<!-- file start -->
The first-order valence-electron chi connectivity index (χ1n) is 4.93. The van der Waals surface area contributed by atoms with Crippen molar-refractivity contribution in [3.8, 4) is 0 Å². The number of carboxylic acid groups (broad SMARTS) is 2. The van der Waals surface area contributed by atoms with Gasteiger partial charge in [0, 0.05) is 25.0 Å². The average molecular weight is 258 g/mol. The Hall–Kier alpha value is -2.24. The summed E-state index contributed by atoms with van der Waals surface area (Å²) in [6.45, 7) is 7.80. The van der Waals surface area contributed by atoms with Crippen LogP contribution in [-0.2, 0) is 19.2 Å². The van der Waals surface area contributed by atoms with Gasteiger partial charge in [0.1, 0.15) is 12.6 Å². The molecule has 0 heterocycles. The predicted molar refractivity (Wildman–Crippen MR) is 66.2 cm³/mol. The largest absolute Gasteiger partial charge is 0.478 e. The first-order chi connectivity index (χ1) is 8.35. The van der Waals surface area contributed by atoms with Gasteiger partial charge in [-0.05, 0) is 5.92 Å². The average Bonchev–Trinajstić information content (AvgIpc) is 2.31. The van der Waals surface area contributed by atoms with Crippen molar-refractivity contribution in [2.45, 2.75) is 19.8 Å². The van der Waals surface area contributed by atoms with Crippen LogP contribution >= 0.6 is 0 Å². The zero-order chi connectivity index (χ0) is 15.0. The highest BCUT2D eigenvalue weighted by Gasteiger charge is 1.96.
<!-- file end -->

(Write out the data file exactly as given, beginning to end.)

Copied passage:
The first-order valence-electron chi connectivity index (χ1n) is 4.93. The van der Waals surface area contributed by atoms with Crippen molar-refractivity contribution in [3.8, 4) is 0 Å². The number of carboxylic acid groups (broad SMARTS) is 2. The van der Waals surface area contributed by atoms with Gasteiger partial charge in [0, 0.05) is 25.0 Å². The average molecular weight is 258 g/mol. The Hall–Kier alpha value is -2.24. The summed E-state index contributed by atoms with van der Waals surface area (Å²) in [6.45, 7) is 7.80. The van der Waals surface area contributed by atoms with Crippen LogP contribution in [-0.2, 0) is 19.2 Å². The van der Waals surface area contributed by atoms with Gasteiger partial charge in [0.1, 0.15) is 12.6 Å². The molecule has 0 heterocycles. The predicted molar refractivity (Wildman–Crippen MR) is 66.2 cm³/mol. The largest absolute Gasteiger partial charge is 0.478 e. The first-order chi connectivity index (χ1) is 8.35. The van der Waals surface area contributed by atoms with Gasteiger partial charge in [-0.05, 0) is 5.92 Å². The average Bonchev–Trinajstić information content (AvgIpc) is 2.31. The van der Waals surface area contributed by atoms with Crippen molar-refractivity contribution in [2.45, 2.75) is 19.8 Å². The van der Waals surface area contributed by atoms with Crippen LogP contribution >= 0.6 is 0 Å². The zero-order chi connectivity index (χ0) is 15.0. The highest BCUT2D eigenvalue weighted by Gasteiger charge is 1.96.